I'll keep this one short because Sarah has already waxed brilliantly on the renewed wave of no or low-ABV libation. There has always been something frustrating about restaurants or brands that completely phone it in when it comes to serving people who have chosen to sip differently. A cranberry juice with a splash of poorly carbonated club soda does not an N/A cocktail make! Enter NON, an Australian beverage company that has truly crafted a line of wine alternatives with as much depth, care, and complexity as your favorite cab sav. With ingredients you can pronounce, layers of flavor and nose to be unwrapped in every sip, and 0% ABV, NON presents a beverage option that can stand delectably with a decadent ribeye dinner and guilt-free with an egg-on-toast breakfast.

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MadeIn Carbon Steel Wok

Sarah O'Malley

MadeIn Carbon Steel Wok

My guide's final gift is heavily influenced by a bias toward almost anything Kenji Lopez Alt has spoken about cooking. In a VOGUE article by food writer Leah Bhabha titled, "Kenji López-Alt Explains Why a Wok Is the Only Pan You Need", about his most recent book release, "The Wok: Recipies and Techniques," Kenji explains just that. The book, comprised of chapters edited out of The Food Lab, lauds the versatility of an excellent wok to do everything any home cook could ask of it. A versatility I've put to the test at home

The MadeIn Carbon Steel Wok is a stunningly designed tool that I reach for to do everything from frying a single egg to braising short ribs for hours. Unfortunately, one myth about hospitality that also persists about cooking is that to do it well, one must be fussy. This notion that all the gadgets to be bought are what is standing between you and greatness has kept many a curious soul away from what may very well be a calling. Yes, having the right tool matters. But it helps immensely to know what that right tool might be. For any kitchen with limited space or more cabinets than I have square footage, this is the right tool to care well for yourself and the people you love.

Desert Island Books

One of the markers of a Nigerian home is the CONSTANT presence of food and not just a little bit. We're not talking about snacks for friends but meals for small families. People would often just show up to our house, knowing beyond hesitation that my mum had something to eat and that the door was open. That's how I grew up and how I determined I wanted to be, even from a young age. Cooking was something I found as a teenager. A revelation that taking on breakfast or a midweek dinner was a way I could kill two birds with one stone; by serving my tired mother while taking on a "chore" that I didn't absolutely hate! That interest turned into a fascination in my teenage and college years working in kitchens and restaurants all over San Antonio. There was a lot of learning by doing, stumbling through recipes, and relying on a limited set of greatest hits, but it wasn't till my mid-20's that kitchen skills grew from a "nice to have" to a full-blown must-have obsession. And it began with a book. "The Food Lab: Better Home Cooking Through Science" by J. Kenji Lopez-Alt. J. Kenji Lopez-Alt is a world-renowned chef, food scientist, food critic, and brilliant badass. He brings every facet of himself into this volume that I can only describe as a textbook for the self-taught culinary enthusiast. Here's how the book describes itself "In The Food Lab, Kenji focuses on the science behind beloved American dishes, delving into the interactions between heat, energy, and molecules that create great food. Kenji shows that often, conventional methods don't work that well, and home cooks can achieve far better results using new--but simple--techniques." My next desert island book is "The Noma Guide to Fermentation" by Rene Redzepi, the mind behind the best restaurant in the world, Noma, and David Zilber, his longtime collaborator, Head of Noma's Fermentation Lab and one of the world's foremost experts on the matter of fermentation. If I had to sum it up in my own words, this book is, much like "The Food Lab", a great effort at simplifying something that often feels scary or even dangerous for many people. Turns out botulinum toxin is harder to grow than you might think. If Food Lab provides a foundation, then Noma Guide is a masterclass in flavor - its preservation and amplification! The last book I'd reach for in a displacing disaster is "Pizza Camp" by Philly pizza whisperer Joe Beddia. Why? Because a pizza is a perfect canvas to apply all manner of culinary knowledge and experimentation.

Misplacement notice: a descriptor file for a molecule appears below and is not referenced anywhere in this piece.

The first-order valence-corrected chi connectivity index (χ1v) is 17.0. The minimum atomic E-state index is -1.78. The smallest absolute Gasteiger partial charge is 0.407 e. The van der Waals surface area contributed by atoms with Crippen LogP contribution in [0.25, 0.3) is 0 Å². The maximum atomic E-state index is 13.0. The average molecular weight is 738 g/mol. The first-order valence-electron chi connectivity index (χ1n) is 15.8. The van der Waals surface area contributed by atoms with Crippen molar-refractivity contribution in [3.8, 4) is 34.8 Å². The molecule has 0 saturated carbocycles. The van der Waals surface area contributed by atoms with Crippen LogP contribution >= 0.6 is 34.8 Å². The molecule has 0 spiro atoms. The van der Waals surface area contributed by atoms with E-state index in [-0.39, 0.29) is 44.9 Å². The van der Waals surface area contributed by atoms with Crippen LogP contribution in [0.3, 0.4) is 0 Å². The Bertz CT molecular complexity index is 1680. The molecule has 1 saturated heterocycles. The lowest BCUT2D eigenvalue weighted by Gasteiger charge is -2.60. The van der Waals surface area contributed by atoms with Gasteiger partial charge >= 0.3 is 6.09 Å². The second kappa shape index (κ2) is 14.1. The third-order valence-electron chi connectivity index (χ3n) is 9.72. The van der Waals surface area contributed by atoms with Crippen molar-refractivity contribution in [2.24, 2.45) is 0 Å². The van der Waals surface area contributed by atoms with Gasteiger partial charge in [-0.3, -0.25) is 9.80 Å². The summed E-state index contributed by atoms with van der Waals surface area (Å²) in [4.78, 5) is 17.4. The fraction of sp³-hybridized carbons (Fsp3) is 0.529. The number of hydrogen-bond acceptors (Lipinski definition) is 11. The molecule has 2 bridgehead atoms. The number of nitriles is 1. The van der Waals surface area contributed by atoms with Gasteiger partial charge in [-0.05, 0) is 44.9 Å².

Now, to be fair, I know cooking isn't everyone's bag. There might be many ways to be hospitable without setting foot in a kitchen. The problem is that, for the life of me, I can't think of one. Pair that with my compulsion to do anything I do "well" enough to silence my screaming imposter syndrome, and this is what you get. What I'm struggling to say is what I've already said. Hospitality is a pouring out of your heart for the people who step into your home. Consider these three books if your heart is anything like mine, connected to your stomach.

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Editor's Note

I'm smiling in early November for the first time in many years. Normally, I'm still a month away from even beginning to think about Christmas shopping. But, for once, I've locked in key gifts for my wife well ahead of time.

Of course, it's not the buying that's the thing, it's the giving that really animates one's spirit. I think it's clear from our selections in this annual good gift guide, that giving prompts a host of responses from our BitterSweet staff and I want to thank each of them for their completely personal and individual take on buying, gifting and hospitality in general.

The challenge of the holidays is to stay present in your mind as well as with your loved ones. I hope that you will be mindful of giving as well, such that it never becomes a negative attachment. Gifts come in all forms and should enliven the relationship between giver and receiver most of all. I hope this guide is a gift to you!

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Robert Winship

Story Producer